Tuesday, 15 April 2008

Is that cloud on the horizon going to start raining applications?

Timothy O'Brien speculates that the transition to cloud-based computing is happening sooner than expected. He's talking about the new integration between Salesforce.com (which is apparently the poster child for SaaS) and Google Apps (the poster child for desktop replacement by the Web). And he generalizes this to include EC2, SimpleDB, and the "twenty or thirty other companies that are going to join the industry".

He also warns here that this transition could transform the model for software development in ways uncomfortable for IT professionals.

He could be right. Cloud computing does seem to be poised to finally provide the right platform to suck the juice out of corporate data centres. The idea of virtual everything certainly has an appeal (especially to someone like me who is basically a software guy).

But questions occur... Salesforce and Google seem like a perfect match - but what about the other companies that want a piece of this action? Does it matter that you will have to commit everything to a given cloud platform? And what happens if that platform goes away? The more advantage you take of the cloud, the bigger the pain when it disappears. And what about apps which are a bit more specific than CRM (which in my naive view seems like just a fancy Contacts list - and hence an obvious and easy thing to integrate with an office suite).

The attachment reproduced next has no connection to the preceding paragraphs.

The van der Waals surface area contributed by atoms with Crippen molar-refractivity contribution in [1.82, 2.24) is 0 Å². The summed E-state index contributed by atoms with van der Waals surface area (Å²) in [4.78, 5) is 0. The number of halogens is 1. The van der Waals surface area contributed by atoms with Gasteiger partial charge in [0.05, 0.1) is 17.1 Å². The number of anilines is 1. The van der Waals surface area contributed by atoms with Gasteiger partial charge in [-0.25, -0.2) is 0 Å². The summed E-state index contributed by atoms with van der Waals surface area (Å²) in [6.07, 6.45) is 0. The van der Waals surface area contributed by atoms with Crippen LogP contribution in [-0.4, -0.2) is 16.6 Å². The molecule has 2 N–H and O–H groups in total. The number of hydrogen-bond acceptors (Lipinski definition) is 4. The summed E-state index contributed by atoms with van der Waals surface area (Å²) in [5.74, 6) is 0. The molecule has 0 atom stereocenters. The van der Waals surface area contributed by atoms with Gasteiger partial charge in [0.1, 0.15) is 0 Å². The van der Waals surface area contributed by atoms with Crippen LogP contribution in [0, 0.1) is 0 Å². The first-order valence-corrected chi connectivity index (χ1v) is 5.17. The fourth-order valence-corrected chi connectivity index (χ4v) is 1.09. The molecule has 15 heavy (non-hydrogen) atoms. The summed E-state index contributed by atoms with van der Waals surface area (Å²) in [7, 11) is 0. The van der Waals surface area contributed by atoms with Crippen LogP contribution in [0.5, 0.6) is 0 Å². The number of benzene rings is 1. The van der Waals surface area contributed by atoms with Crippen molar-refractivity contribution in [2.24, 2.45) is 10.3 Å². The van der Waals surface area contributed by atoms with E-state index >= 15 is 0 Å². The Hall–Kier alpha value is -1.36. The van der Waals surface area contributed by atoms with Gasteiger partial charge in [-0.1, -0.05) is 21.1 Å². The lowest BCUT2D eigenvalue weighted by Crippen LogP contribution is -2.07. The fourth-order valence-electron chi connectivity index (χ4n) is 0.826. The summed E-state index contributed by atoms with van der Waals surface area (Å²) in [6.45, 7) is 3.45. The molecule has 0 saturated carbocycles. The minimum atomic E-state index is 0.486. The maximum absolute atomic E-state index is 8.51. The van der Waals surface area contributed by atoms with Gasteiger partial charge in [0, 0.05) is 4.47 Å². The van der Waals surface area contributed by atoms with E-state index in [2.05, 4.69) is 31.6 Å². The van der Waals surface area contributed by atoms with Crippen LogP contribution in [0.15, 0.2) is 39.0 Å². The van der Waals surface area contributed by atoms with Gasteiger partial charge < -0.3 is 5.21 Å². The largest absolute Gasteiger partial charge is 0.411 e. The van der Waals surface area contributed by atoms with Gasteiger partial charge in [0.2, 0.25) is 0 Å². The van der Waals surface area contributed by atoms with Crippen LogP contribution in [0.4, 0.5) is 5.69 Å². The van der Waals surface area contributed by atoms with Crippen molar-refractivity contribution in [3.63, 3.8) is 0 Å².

Tim would probably call these kinds of questions "self-interested observations from one with the most to lose". He mentions a Salesforce meeting where business types applaud a sign showing "Software" with a big red slash through it... Well, maybe. Last I noticed no-one has quite managed to automate generating code from requirements documents (let alone automating the generation of implementable requirments documents out of people's heads 8^). So I would say it's more like "different software" than "no software".

One thing's for sure.. there's going to be some gigantic platform turf wars going on up there in the stratosphere.

(One big disappointment - it sounds like the Salesforce platform is based on their proprietary Apex language. Ugh. Just what the world needs - one more language to debate over. At least Google App Engine picked a real language for their launch!)

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